Dorothy Hamill

The title of her memoir, A Skating Life (Hyperion, 2007), makes it clear that figure skating is at the very heart of Dorothy Hamill’s identity. That’s as true for her at age 50, when age and osteoarthritis necessitate long warm-ups to keep her limber, as it was at 19, when she won the gold medal in the 1976 Winter Olympics. 

“I still skate five days a week now, up to three hours or sometimes even more,” Hamill says. “Although my body doesn’t do what it used to, the exhilaration is still there – the feeling of speed, the joy of moving to the music.”

Although the Olympic gold medalist still spends a lot of time on the ice, she says that OA in her neck, hips and knees have made her less flexible. “No matter how much I stretch and warm up, my flexibility is less than it was when I was younger,” she says. But her passion for skating hasn’t dimmed. “I always think of exercise as a chore, but skating is a pleasure,” she says. “It just happens to be exercise.”

In her new book, Hamill writes frankly of the bouts of depression that have plagued her throughout her life. She’s especially susceptible in the heat of summer and says that ice-skating was her antidote when she was younger.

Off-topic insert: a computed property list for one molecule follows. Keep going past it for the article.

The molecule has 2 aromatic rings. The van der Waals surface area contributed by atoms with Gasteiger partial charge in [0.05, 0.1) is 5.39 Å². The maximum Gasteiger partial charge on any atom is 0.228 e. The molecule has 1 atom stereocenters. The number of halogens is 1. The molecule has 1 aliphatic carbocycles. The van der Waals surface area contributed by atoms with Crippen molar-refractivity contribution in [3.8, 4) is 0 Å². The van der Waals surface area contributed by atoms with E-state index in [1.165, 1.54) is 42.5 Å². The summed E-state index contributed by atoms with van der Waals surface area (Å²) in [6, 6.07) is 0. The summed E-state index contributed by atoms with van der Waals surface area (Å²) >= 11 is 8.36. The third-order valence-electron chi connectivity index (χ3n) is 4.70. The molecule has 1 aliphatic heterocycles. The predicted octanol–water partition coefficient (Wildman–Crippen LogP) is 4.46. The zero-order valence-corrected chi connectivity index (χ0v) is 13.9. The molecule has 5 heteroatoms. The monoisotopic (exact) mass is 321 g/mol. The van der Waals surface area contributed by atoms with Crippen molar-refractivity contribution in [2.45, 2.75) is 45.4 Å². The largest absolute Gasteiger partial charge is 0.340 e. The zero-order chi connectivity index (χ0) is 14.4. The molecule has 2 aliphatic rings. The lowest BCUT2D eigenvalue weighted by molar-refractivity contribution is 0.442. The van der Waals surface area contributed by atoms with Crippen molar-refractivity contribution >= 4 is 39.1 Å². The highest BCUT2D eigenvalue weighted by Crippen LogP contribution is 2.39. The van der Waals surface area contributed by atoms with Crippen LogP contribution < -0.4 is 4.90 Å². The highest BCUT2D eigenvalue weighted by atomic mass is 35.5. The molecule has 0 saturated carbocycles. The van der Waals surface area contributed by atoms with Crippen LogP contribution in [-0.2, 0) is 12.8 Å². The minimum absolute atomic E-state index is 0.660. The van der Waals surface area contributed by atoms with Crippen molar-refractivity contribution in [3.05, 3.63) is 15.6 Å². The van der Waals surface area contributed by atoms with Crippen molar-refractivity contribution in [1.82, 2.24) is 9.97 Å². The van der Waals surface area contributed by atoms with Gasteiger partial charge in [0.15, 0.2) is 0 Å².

“I’m not sure if I found ice-skating or it found me,” she says. “I started skating in the dead of winter on a pond behind my grandmother’s house. In the summer, I’d spend the majority of time in a cold ice rink. Staying cool really did help – as did the fact I was doing what I loved.”

That love has remained constant. In fact, Hamill says she may love to skate even more now than she did when she was competing as an olympian. Back then, she was always anxious about being judged in front of a crowd. Now, she can decide what routine and what music she wants to use on the ice.

Hamill also finds pleasure in walking in her Baltimore neighborhood. “I live in a beautiful historic neighborhood, and everyone walks their dogs. We have lovely gardens that are bursting with tulips in the spring, in every color you can imagine,” she says. “I love to walk there – and my daughter and dog like it, too! My dog always gives me an excuse to go for a walk.”